Proof-of-Stake (vs proof-of-work), Simply Explained, 21 March 2018
Proof of WorkProof of Stake
Distributed consensus among untrusted and unidentifiable nodesDistributed consensus among untrusted and identifiable nodes
Incentives are reworded within the system for work done outside of the systemIncentives are rewarded within the system for escrow inside the system
Relatively high cost of entry, but high returnsLow cost of entry, but low returns
Empirically provenExperimental

Proof of Work provides a game-theoretical distributed consensus algorithm:

  • Proof of Work incentivizes mining nodes on the network to reach for the thermodynamic limit of computational cycles. This incentivizes decentralization because heat from mining nodes dissipates better in two separate places rather than one centralized location. Note, this decentralization is solely physical and a network distribution.
  • Proof of Work has empirically proven that game-theory can be weaved into a protocol because it successfully applies incentives at every possible action within the network.
  • Proof of Work only works because it is optimization-free and approximation-free.
    • Optimization-free means there is no possible way to circumvent the hashing of the mining protocol necessary to secure a block.
    • Approximation-free means there is no possible way to almost have a block. The process is binary; there are blocks and not blocks.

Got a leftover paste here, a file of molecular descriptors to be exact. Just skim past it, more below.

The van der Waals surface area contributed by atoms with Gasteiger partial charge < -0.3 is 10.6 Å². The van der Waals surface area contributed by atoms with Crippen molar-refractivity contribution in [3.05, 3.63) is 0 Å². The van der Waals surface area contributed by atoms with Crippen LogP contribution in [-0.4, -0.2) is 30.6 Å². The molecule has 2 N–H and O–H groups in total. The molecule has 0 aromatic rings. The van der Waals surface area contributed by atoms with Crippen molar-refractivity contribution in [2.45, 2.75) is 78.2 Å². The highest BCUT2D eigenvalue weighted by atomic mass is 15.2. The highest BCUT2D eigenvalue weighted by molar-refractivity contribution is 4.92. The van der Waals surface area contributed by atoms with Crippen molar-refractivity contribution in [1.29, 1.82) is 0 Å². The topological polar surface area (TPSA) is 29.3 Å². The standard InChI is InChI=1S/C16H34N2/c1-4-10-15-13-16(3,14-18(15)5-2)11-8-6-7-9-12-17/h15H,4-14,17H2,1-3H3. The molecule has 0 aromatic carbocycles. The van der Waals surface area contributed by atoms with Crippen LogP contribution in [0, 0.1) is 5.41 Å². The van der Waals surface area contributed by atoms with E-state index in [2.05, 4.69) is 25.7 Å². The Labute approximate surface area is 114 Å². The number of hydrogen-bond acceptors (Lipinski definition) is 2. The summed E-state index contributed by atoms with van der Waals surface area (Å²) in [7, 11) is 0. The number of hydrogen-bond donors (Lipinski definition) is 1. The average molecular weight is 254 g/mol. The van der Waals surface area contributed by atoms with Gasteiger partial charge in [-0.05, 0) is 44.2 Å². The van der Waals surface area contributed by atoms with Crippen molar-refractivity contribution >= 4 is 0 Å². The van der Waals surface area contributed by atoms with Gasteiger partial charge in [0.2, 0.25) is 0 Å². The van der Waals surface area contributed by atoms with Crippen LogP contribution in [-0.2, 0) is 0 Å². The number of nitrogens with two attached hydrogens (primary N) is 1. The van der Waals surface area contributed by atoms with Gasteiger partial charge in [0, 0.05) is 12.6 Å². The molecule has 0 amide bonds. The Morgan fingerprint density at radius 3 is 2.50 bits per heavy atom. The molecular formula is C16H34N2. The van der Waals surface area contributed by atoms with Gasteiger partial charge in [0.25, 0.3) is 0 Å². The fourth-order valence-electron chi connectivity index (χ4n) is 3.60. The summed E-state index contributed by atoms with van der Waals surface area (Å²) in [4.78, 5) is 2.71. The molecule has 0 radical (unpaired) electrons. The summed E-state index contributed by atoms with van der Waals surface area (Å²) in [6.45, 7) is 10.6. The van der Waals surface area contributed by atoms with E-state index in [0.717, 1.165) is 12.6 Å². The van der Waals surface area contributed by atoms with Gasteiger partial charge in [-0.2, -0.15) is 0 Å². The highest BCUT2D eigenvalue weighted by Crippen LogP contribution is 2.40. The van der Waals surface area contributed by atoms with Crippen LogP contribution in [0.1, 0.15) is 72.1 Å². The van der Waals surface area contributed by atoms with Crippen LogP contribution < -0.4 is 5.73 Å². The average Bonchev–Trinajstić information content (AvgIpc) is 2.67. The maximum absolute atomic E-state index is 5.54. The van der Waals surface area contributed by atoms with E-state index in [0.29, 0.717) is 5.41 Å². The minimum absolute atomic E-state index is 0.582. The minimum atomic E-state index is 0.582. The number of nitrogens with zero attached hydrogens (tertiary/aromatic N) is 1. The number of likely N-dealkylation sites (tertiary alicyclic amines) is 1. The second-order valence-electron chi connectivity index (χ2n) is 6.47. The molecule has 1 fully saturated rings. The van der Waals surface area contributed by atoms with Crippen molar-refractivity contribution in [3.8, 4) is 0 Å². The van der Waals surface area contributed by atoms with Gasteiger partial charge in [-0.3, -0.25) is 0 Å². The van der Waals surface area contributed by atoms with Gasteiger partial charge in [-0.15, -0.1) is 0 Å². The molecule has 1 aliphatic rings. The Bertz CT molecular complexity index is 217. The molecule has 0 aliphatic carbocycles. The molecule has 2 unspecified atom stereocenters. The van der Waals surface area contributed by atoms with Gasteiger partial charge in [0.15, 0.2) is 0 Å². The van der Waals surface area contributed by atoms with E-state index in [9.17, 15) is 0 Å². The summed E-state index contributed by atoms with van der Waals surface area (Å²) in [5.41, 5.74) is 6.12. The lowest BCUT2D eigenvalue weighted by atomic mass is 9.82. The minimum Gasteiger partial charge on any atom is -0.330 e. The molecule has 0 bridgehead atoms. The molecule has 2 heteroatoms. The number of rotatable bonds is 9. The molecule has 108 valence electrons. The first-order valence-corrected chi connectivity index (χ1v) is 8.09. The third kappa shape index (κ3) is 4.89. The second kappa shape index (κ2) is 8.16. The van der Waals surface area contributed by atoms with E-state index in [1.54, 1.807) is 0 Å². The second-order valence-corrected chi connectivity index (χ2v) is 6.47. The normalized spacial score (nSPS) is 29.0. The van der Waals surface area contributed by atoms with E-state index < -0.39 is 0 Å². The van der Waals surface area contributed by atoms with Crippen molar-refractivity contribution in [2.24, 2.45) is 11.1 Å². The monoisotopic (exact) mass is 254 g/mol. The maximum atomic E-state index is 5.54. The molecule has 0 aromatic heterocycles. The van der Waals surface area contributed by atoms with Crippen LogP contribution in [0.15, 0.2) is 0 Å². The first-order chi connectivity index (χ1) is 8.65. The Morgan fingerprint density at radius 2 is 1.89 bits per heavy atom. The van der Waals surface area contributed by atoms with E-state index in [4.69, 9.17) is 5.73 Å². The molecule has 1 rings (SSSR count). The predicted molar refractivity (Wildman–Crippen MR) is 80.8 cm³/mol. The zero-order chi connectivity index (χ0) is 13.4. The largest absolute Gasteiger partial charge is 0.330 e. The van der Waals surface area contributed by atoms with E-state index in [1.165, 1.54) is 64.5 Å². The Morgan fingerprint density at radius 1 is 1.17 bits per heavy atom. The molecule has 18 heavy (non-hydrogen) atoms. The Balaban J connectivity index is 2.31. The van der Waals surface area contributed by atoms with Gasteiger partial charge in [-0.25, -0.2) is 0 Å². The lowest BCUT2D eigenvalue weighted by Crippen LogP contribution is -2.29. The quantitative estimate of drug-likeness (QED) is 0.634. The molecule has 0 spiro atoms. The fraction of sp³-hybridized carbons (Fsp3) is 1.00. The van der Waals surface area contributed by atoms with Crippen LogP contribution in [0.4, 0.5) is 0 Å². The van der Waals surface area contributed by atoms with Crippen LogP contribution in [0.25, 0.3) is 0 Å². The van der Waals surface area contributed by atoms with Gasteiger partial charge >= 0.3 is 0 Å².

Proof of Stake provides an experimental internally game-theoretical consensus algorithm:

  • It relies on nodes already having cryptocurrency to stake. It rewards nodes with the most money staked, and not the most computational power.
  • It requires that each validating node be identifiable. This is because the staked coins must be held accountable for any malicious acts. Proof of Work does not require identification.
  • In Proof of Stake,you are competing with a much larger group of nodes. There is no transactional friction involved in staking coins, unlike in Proof of Work, which requires buying mining hardware, hooking up internet, providing cooling systems, etc. (Linux Foundation Blockchain: Understanding Its Uses and Implications)

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